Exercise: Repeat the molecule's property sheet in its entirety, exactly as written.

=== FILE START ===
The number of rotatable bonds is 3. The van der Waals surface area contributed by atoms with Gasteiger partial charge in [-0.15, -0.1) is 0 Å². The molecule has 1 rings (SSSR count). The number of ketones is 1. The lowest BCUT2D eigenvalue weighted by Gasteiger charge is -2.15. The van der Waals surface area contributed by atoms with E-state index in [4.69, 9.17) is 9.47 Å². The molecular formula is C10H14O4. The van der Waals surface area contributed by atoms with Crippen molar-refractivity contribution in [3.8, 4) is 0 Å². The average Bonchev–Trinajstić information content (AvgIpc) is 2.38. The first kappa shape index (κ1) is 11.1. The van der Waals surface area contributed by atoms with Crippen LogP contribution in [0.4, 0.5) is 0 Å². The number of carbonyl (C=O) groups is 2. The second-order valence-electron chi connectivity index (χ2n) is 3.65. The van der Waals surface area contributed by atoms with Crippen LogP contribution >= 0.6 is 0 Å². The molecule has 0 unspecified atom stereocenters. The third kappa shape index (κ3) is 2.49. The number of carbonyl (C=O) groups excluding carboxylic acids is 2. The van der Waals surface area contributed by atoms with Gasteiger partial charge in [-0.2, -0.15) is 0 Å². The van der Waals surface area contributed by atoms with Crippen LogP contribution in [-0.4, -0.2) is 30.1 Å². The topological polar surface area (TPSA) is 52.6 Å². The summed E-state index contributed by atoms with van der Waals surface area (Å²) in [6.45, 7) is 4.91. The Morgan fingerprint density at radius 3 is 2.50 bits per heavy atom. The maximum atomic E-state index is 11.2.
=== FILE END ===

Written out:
The number of rotatable bonds is 3. The van der Waals surface area contributed by atoms with Gasteiger partial charge in [-0.15, -0.1) is 0 Å². The molecule has 1 rings (SSSR count). The number of ketones is 1. The lowest BCUT2D eigenvalue weighted by Gasteiger charge is -2.15. The van der Waals surface area contributed by atoms with E-state index in [4.69, 9.17) is 9.47 Å². The molecular formula is C10H14O4. The van der Waals surface area contributed by atoms with Crippen molar-refractivity contribution in [3.8, 4) is 0 Å². The average Bonchev–Trinajstić information content (AvgIpc) is 2.38. The first kappa shape index (κ1) is 11.1. The van der Waals surface area contributed by atoms with Crippen LogP contribution in [0.4, 0.5) is 0 Å². The number of carbonyl (C=O) groups is 2. The second-order valence-electron chi connectivity index (χ2n) is 3.65. The van der Waals surface area contributed by atoms with Crippen LogP contribution >= 0.6 is 0 Å². The molecule has 0 unspecified atom stereocenters. The third kappa shape index (κ3) is 2.49. The number of carbonyl (C=O) groups excluding carboxylic acids is 2. The van der Waals surface area contributed by atoms with Gasteiger partial charge in [-0.2, -0.15) is 0 Å². The van der Waals surface area contributed by atoms with Crippen LogP contribution in [-0.4, -0.2) is 30.1 Å². The topological polar surface area (TPSA) is 52.6 Å². The summed E-state index contributed by atoms with van der Waals surface area (Å²) in [6.45, 7) is 4.91. The Morgan fingerprint density at radius 3 is 2.50 bits per heavy atom. The maximum atomic E-state index is 11.2.